We are lucky in Shropshire to have a few populations of the delightful Yellow Star-of-Bethlehem Gagea lutea. It is described by the BSBI as a "bulbous perennial herb of moist, base-rich, shady habitats including woods, hedgerows, limestone pavements, pastures, riverbanks and stream banks; sometimes washed down on alluvium in riverine woodland subject to seasonal flooding, mainly lowland." Populations are mostly small and widely scattered in the UK and the species is on the Vascular Plant Red List for Great Britain as Least Concern.
Gagea lutea is a rare plant in Shropshire restricted to a handful of sites in base rich open woodland, W8 Fraxinus excelsior Ash woodland, including on the limestone of north west Shropshire and streamsides south west of Bridgnorth.
|Yellow Star-of-Bethlehem Gagea lutea|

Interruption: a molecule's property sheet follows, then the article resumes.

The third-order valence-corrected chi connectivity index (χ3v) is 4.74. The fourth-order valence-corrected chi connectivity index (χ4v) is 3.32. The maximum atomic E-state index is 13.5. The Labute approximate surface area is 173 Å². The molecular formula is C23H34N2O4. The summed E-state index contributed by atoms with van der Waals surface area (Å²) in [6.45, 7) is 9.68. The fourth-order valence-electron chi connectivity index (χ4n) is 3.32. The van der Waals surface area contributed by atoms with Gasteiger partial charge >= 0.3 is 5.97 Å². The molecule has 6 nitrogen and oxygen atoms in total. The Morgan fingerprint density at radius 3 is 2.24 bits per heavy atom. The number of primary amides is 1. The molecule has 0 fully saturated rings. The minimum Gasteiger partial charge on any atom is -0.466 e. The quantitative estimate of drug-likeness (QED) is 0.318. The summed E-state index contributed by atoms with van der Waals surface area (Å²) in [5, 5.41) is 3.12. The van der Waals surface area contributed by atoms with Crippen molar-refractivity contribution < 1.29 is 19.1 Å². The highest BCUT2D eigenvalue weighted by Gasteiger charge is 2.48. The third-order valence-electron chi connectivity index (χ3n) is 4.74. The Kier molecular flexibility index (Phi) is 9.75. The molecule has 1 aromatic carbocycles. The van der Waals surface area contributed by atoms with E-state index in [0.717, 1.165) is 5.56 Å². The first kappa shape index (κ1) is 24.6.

It flowers in March, so now is the time to look for it. It can be a shy flowerer, and if not flowering can be easily overlooked as the leaves are strap shaped and very similar to Bluebell Hyacinthoides non-scripta with which it often grows. The two species can be told apart by the 3-5 ridges on the back of the leaf of Gagea, which is a brighter green and narrower:
|Underside of Bluebell leaf bottom and Yellow Star-of-Bethlehem, top|
|Wooded river bank habitat of Gagea lutea, south Shropshire|
|Gagea lutea in open calcareous woodland, north Shropshire near Llanymynech|
Ruth went to check on the populations local to her, this March in north Shropshire and was pleased to find it flowering well:
|Yellow Star-of-Bethlehem Gagea lutea, 27th March 2021, photo Ruth Dawes|
If you do manage to see this lovely plant, please send in your records plus a photograph, an accurate 8 figure grid reference and an assessment of population size, to the v.c.40 recorder: Dr Sarah Whild